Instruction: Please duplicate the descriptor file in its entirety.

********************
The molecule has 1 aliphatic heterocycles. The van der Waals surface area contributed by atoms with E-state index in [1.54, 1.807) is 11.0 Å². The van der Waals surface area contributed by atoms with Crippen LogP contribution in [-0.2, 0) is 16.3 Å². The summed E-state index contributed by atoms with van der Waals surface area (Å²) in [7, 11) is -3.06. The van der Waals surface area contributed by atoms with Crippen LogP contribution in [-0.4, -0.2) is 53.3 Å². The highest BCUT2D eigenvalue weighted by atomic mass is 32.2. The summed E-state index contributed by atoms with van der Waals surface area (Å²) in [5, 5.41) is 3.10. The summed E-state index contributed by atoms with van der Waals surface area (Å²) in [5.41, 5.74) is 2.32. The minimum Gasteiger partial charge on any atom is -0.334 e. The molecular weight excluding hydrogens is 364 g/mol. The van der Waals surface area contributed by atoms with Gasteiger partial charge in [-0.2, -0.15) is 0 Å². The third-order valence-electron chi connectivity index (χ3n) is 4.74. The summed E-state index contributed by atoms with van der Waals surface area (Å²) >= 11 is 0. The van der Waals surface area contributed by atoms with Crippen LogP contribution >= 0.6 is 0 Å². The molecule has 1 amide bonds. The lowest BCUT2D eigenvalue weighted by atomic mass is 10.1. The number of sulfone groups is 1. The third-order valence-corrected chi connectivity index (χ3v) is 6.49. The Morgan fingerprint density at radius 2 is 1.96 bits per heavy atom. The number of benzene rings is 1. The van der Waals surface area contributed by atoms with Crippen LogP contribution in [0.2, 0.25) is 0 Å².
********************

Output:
The molecule has 1 aliphatic heterocycles. The van der Waals surface area contributed by atoms with E-state index in [1.54, 1.807) is 11.0 Å². The van der Waals surface area contributed by atoms with Crippen LogP contribution in [-0.2, 0) is 16.3 Å². The summed E-state index contributed by atoms with van der Waals surface area (Å²) in [7, 11) is -3.06. The van der Waals surface area contributed by atoms with Crippen LogP contribution in [-0.4, -0.2) is 53.3 Å². The highest BCUT2D eigenvalue weighted by atomic mass is 32.2. The summed E-state index contributed by atoms with van der Waals surface area (Å²) in [5, 5.41) is 3.10. The summed E-state index contributed by atoms with van der Waals surface area (Å²) in [5.41, 5.74) is 2.32. The minimum Gasteiger partial charge on any atom is -0.334 e. The molecular weight excluding hydrogens is 364 g/mol. The van der Waals surface area contributed by atoms with Gasteiger partial charge in [-0.2, -0.15) is 0 Å². The third-order valence-electron chi connectivity index (χ3n) is 4.74. The summed E-state index contributed by atoms with van der Waals surface area (Å²) >= 11 is 0. The van der Waals surface area contributed by atoms with Crippen LogP contribution >= 0.6 is 0 Å². The molecule has 1 amide bonds. The lowest BCUT2D eigenvalue weighted by atomic mass is 10.1. The number of sulfone groups is 1. The third-order valence-corrected chi connectivity index (χ3v) is 6.49. The Morgan fingerprint density at radius 2 is 1.96 bits per heavy atom. The number of benzene rings is 1. The van der Waals surface area contributed by atoms with Crippen LogP contribution in [0.2, 0.25) is 0 Å².